Here the assembled motor, ready for insertion into the airframe.  Duct tape is used in the classic manner to make it fit the airframe tube tightly.  Some small screws will be inserted through the airframe body tube into the forward PVC cap to ensure motor retention.  We don't want this thing falling on anyone's head from 4800 feet, do we?  

The ring toward the nozzle is a cut section of PVC coupling, split, and attached with screws.  This is the thrust ring, which prevents the motor from moving forward in the airframe.  That gap in the ring is fortunate.  When we first tried to mount the rocket on the launch rail, the retaining ring got in the way.  But we rotated the motor so that the gap aligned with the launch rail, and it fit perfectly.  You'da thought it was designed that way.  

The motor is fitted with a smallish fuse-paper ignitor contianing some fine Ti flake.  

The Flight 

Launched at NEFAR - Bunnell Blast 10/8/05

Richard Creamer, airframe and electronics
Steve Ghioto, motor casing
Jimmy Yawn, propellant grains

Click Here for 5 meg, 30 second video, .wmv format.

Upon ignition, there was a pop, a puff, and a long pause......   More smoke starts billowing, then it's on it's way!  

Good acceleration off the pad... nice, long burn... ejection a little early.  Rocket lost its main parachute upon deployment, perhaps because of high airspeed.

There is an interesting anomaly.  Notice how long the motor burns.  Looking at the video, the time between liftoff and last visible smoke is 6.3 seconds.  Burn time in our static test was 3.3 seconds.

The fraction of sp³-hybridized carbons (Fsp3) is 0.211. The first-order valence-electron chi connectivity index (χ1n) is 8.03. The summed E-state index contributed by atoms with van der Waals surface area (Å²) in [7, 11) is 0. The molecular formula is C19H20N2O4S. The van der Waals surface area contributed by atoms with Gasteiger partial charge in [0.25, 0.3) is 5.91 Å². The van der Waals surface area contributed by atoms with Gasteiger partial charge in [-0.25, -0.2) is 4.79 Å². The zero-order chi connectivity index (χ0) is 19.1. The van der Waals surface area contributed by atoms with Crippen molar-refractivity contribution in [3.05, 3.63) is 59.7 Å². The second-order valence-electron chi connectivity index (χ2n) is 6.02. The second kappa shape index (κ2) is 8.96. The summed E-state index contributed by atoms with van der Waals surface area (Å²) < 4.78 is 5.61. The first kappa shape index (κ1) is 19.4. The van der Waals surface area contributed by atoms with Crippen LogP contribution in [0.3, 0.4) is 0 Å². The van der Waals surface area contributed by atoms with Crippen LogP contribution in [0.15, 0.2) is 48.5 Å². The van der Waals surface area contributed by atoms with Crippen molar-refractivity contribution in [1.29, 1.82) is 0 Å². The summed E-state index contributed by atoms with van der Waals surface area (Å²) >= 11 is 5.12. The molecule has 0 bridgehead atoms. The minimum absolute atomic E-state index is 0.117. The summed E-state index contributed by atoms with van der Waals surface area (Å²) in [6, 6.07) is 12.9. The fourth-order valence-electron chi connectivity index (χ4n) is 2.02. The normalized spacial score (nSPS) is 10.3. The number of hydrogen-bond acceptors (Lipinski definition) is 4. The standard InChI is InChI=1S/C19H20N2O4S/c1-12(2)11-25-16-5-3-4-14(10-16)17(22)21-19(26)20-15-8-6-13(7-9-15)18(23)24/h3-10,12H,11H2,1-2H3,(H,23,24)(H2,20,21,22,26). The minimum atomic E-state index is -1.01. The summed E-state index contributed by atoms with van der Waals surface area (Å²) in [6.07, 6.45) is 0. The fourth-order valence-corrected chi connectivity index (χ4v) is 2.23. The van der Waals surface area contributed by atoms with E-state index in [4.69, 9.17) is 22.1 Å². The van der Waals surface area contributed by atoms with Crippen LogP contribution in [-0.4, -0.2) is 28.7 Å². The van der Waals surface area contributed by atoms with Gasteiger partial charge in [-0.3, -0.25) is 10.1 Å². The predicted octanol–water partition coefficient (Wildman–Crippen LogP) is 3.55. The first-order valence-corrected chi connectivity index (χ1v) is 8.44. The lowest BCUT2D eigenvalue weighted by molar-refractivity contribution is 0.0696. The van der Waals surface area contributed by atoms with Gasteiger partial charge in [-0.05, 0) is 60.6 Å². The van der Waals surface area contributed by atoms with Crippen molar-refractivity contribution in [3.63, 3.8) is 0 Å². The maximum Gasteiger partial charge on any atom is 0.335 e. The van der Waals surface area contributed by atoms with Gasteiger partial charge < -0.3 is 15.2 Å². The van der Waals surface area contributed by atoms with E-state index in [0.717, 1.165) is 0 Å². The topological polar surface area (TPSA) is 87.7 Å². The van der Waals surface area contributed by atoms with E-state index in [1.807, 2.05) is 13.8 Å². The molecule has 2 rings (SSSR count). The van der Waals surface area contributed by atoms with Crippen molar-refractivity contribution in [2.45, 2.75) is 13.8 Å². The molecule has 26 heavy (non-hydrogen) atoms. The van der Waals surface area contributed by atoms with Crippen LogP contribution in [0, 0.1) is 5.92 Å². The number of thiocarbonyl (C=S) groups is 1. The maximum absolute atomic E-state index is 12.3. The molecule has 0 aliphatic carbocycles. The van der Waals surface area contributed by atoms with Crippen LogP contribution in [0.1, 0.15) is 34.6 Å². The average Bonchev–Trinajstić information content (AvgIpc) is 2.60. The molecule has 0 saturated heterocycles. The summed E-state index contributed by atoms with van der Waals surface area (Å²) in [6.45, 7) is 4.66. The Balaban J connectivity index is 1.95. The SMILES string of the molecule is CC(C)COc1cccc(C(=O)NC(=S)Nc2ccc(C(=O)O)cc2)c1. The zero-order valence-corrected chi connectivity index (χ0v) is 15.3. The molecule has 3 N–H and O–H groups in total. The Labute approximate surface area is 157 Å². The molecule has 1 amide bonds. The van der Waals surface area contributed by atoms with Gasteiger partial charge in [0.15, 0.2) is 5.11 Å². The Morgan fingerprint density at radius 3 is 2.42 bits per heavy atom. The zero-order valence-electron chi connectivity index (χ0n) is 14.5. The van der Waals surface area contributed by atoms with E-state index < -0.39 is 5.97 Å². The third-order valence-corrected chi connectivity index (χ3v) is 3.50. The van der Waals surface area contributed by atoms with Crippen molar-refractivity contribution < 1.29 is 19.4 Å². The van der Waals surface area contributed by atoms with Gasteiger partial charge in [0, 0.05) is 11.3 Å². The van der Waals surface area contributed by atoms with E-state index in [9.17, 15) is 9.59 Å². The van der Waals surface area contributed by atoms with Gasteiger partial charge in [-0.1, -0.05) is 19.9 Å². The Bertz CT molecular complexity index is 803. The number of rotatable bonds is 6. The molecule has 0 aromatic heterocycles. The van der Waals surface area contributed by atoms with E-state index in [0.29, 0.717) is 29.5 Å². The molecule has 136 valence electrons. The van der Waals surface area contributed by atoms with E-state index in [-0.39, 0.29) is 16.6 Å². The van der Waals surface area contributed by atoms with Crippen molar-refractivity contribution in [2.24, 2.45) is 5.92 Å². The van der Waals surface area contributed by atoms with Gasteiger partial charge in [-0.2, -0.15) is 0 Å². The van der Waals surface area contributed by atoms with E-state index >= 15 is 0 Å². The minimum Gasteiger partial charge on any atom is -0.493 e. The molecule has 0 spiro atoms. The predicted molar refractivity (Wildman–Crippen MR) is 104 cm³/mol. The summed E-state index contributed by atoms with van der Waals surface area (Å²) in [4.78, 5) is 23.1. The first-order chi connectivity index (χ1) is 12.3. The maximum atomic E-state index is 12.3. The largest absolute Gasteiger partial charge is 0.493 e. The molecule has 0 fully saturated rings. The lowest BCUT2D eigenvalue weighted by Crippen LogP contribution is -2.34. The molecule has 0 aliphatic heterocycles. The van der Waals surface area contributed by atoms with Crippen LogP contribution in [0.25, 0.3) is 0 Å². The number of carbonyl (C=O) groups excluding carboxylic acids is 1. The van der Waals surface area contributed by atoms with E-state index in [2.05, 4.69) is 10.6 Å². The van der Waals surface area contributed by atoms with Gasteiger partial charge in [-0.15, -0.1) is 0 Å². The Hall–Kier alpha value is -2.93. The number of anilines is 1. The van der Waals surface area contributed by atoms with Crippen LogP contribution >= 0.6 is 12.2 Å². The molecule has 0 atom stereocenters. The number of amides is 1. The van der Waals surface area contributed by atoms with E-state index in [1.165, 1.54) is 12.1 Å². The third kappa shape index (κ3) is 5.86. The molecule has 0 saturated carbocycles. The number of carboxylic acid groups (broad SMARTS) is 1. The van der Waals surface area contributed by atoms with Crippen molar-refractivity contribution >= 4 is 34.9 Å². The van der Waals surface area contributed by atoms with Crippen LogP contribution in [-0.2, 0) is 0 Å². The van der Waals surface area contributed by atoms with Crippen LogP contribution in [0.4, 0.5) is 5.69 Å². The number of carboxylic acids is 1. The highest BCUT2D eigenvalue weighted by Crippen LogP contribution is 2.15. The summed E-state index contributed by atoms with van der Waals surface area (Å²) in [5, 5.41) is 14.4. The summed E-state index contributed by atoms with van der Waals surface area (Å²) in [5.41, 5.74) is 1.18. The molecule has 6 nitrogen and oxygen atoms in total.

It's falling pretty fast.  Notice that the hollow plastic nose cone is up there cavorting with the drogue.  

This is the picture from which the above clip was clipped.  

I strongly suspect that the large cloud sucked up our rocket and spat it into the palm tree.  I felt a few drops.  

Thar it is.  Dangling by the shock cord.  I know the feeling well.  Nose cone and upper body are hanging over the top of the palm.

Rich, Steve, and Stephen Kiss assemble a 30' foot pole of EMT tubing to try to knock the rocket down.  Didn't quite work.  Eventually, we clamped a pocket knife to the pole and cut the shock cord to get the lower section down.  The upper section and nose cone remained comfortably seated in the palm of the palm.

So I went back on Sunday with an extension ladder, a pole saw, and a bunch of rope.  There's hardly anything you can't do if you have enough rope.  Who invented rope anyway?  Best thing since Socrates invented the sock, and Plato invented the plate.  Those old guys sure were smart.
One thing rope is good for is tying the top of the ladder up in the tree so it doesn't slip off. And for tying myself up in the tree so I don't have to be competent to stay alive.

After some hacking and whacking, the upper section is down along with a few parts of palm.  Nose cone is already down on the other side of the tree.  Now we can all go home.

So Big Sugar lives to fly again!  Current plan is to launch it at the November NEFAR launch, this time with a camcorder in it.

Wish us luck!  

Jimmy Yawn
Recrystallized Rocketry